Up & Comers - 2014
Chief operating officer, Sanford Health
Call him coach: Describes management style as coach-like. "Sometimes I find myself using a few too many sports analogies."
Farming roots: Grew up on the same South Dakota farm his great-great-grandfather homesteaded inthe late 1800s.
Worst job: Pulling weeds in soybean fields.
Nate White is no stranger to high-pressure situations.
But these days, it's not about hitting critical free throws during a basketball game for the former Augustana College team captain. It's about overseeing operations at a $3 billion rural, not-for-profit health system, where he has spent nearly a decade of his career.
White, chief operating officer of Sanford Health, first joined the Sioux Falls, S.D.-based system in 2000 as an executive intern after CEO Kelby Krabbenhoft persuaded him to consider healthcare administration.
Krabbenhoft first met White during the basketball player's late teens and said he knew about his leadership skills in the locker room and in the classroom. Recognizing his potential, Krabbenhoft offered White the opportunity to shadow him for a year at Sanford Health. "I told him, 'If you're successful, we'll scholarship you,'" Krabbenhoft said. And he was.
"In very short order, you figured out that this was a very sharp young man, very intuitive," said Cindy Morrison, Sanford Health's executive vice president of marketing and public policy, who first met White during his internship.
The next year, White began law school at the University of Kansas. Three years later, he was an attorney with Wilmer Cutler Pickering Hale and Dorr in Washington. He practiced there for just under two years before he returned to Sanford.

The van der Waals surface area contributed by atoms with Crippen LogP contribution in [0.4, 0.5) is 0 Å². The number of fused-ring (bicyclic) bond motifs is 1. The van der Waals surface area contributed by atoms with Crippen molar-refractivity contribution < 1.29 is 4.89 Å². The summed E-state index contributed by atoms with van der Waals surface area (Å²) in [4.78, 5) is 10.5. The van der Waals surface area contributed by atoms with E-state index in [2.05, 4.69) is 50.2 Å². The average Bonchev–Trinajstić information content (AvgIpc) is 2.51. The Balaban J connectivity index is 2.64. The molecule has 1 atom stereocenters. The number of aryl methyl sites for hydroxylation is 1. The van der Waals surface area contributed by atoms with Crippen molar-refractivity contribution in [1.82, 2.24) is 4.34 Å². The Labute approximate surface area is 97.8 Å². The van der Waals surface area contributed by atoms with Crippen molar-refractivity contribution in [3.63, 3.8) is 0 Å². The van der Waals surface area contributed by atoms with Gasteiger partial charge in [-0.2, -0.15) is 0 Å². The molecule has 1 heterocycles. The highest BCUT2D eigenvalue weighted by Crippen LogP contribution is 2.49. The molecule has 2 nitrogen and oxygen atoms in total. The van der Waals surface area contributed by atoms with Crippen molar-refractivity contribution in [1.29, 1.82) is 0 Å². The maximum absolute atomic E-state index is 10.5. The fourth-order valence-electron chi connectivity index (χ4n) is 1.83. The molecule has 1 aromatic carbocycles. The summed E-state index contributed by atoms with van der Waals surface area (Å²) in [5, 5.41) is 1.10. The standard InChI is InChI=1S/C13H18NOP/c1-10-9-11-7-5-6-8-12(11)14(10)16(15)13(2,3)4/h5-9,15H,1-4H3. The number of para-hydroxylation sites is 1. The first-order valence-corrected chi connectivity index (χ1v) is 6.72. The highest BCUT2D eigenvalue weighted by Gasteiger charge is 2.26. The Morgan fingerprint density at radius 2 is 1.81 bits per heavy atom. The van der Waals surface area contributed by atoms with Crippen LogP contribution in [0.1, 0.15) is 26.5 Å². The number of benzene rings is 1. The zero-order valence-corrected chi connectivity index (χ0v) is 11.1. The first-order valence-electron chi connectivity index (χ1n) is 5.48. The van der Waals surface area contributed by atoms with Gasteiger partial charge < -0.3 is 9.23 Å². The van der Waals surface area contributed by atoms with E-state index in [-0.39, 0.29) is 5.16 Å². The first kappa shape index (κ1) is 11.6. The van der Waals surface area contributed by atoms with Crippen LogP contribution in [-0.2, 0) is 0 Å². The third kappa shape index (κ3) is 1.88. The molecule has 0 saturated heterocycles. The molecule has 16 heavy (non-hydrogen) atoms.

Since his return, White, who rejoined the system as associate general counsel before advancing to COO, has led efforts to improve care delivery and financial performance. That included a cost transformation program that resulted in $115 million in savings and a 3.3% net operating margin across the 45-hospital system. White is also leading a $500 million project to build Sanford Fargo Medical Center.
But it's not just what White has done from a strategic or operational perspective that makes him stand out. Community engagement and service, Krabbenhoft said, is in White's DNA. "It's part of his persona."
For example, White has been instrumental in the development of a 160-acre sports complex in the region that houses athletic facilities and hosts fitness activities for local youth, something that is close to his heart.
"A lot of the lessons I learned through athletics I impart every day--building a team, motivating a team, repetition, holding people accountable," White said. --Rachel Landen